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Comment Re:Hey look the flow rate is a little high. (Score 1) 173

Before you go for my throat, I was simply proposing a way to put the kabash on low-latency stock trading. I don't actually have a strong aversion to it, and though I'm pretty ignorant about the whole thing tend to agree with you. But if stopping the low-latency guys is your goal, it's pretty straightforward.

Comment Re:Hey look the flow rate is a little high. (Score 1) 173

How will you decide on order priority within the one-second batches?

I wouldn't do it - people who do this sort of thing for a living would. If I'm just spitballing and you won't make fun of my naivety I could try to come up with some solutions. I'm not sure why FIFO wouldn't work just fine - simply fill the buffer until the next transaction window fires. It's the same system that is in place now, with larger quantum steps.

Comment FTC, not FCC, is the correct agency. (Score 2) 191

Most of the harm from ISP misbehavior is the manifestation of one of two perverse-incentive situations:
  - integration of an ISP into a content-provider megacorp, leading to penalization of competitors or other perceived threats to the larger content-providing component.
  - an under-competitive market situation (monopoly, duopoly, other under-four-competitors) situation, allowing ISPs to provide less than they promised or less than what is expected of "internet service" without a "vote with their feet" option for customers.

Both of these are not internet-technology issues and both are things the FCC handles poorly, and which are outside its mandate. They're better handled by such agencies as the FTC and DOJ, under antitrust and consumer fraud models, than by the FCC.

With respect to the content-provider/ISP vertical integration issue: Trump has already come out opposing the ATT/ Time-Warner merger. Additionally, the mainstream media's pile-on against his campaign has left him with no love for the "content providers". I'd be willing to bet that he'd be all for antitrust action to split up the other ISP ("content transport") / news reporting ("content generation") partnerships under the rubric of "breaking up anticompetitive vertical integration". B-)

Comment Re:Surprised they aren't doing this already (Score 1) 585

This is my feeling as well, however I've also aways had the feeling that the situation over there in archive land may not be so professional and seems to have grown up from a basement project.

Brewster Kahle has just been awarded the Digital Preservation Coalition's first Fellowship Award tonight. The DPC and the "archive land" has more been thinking a lot more about digital preservation than you might imagine, and that community's idea of 'long term preservation' is a whole lot more rigorous than most any commercial thinking you'll encounter. They have smart people working there.

Growing up from a 'basement project' is a good description of amazon, wikimedia and a whole lot of other disruptive ventures of the last 20 years, I wouldn't hold that against anybody. That they don't have oodles of cash to ensure multi-continent distributed content is a reflection of their funding, not of their lack of forethought. That they can leverage the anti-Trump sentiment to raise money to create the Canada copy is a smart move.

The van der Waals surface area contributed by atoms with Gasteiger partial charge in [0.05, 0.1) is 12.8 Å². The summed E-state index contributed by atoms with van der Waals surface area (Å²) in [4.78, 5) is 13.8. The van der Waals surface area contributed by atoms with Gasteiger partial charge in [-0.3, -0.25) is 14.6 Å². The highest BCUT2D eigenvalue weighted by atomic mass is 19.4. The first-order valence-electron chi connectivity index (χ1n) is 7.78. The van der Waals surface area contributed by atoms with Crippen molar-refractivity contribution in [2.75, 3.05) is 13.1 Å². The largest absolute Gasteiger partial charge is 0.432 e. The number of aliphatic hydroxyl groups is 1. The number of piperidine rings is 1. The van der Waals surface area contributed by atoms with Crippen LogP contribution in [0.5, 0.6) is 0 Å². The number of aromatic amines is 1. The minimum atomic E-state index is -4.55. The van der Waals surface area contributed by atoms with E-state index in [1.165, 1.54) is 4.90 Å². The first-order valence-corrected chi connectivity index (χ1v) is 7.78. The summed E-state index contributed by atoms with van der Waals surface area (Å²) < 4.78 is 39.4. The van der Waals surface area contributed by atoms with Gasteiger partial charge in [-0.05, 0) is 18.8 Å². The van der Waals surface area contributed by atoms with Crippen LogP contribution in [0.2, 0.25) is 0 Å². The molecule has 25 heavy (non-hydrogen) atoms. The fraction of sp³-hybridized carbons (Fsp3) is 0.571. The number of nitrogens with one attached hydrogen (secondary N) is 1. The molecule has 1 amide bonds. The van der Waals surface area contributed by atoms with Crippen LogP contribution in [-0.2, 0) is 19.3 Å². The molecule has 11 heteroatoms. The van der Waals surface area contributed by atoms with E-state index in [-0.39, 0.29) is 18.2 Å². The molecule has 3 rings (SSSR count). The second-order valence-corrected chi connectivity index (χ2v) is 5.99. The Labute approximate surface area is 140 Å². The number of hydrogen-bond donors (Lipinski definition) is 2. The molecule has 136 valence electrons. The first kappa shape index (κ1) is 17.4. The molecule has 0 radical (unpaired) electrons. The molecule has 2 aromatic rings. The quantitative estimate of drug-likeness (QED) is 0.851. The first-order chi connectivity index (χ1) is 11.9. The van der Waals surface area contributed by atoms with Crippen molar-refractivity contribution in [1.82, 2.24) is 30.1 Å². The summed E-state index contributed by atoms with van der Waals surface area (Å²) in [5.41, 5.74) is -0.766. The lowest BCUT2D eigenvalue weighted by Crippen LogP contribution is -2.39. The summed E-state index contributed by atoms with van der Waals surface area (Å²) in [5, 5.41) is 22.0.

Comment Re:Well then... (Score 1) 585

Why didn't they start this years ago when Obama extended and expanded the Patriot Act?

Probably because:
  - Servers in the US have First Amendment protection
  - Servers in other countries have whatever protection - or restrictions - the other countries have.

In particular:
  - Moving certain data (such as encryption software) from the US to other countries may violate US export laws. (Backing up a server in the US to a server outside the US is more clearly an export than serving in the US something that was downloaded in the US.)
  - Storing certain data - such as personal information, NAZI propaganda, or criticism of various governments - may be illegal in various countries.

So setting up a backup in some other country was probably perceived as more risk than leaving the data solely in the US under Obama, while the perceived risk to the data under Trump may be enough to move the volunteers to take on the extra trouble .

(If Brewster hasn't commented on this by then, I'll try to remember to ask him the next time I see him. But that's probably most of a year away...)

Comment Re:Here come the science deniers (Score 1) 553

I think medical usage is supported by a much broader portion of the populace than recreational usage. I'm genuinely happy that you found something to improve your unfortunate situation.

The point of my post was only to point out that, whether it is "good" or "not good" (too binary for the real world IMHO), the policy of marijuana prohibition probably doesn't make much sense... the science doesn't scare me from my stance that it should be legal, because my expectation was not that science would prove it was "good".

Comment Re:Here come the science deniers (Score 1) 553

IMHO, the flaw in your logic is the assumption that because pot is illegal, it is the responsibility of the people advocating for legalization to make a case. I contend that it is the opposite - the people using the power of government to change people's behavior need to be the ones making a case. If the argument they are using singles out one drug over another for no obvious reason, then I fail to see why I should be persuaded by their argument. It's basic "low hanging fruit" stuff.

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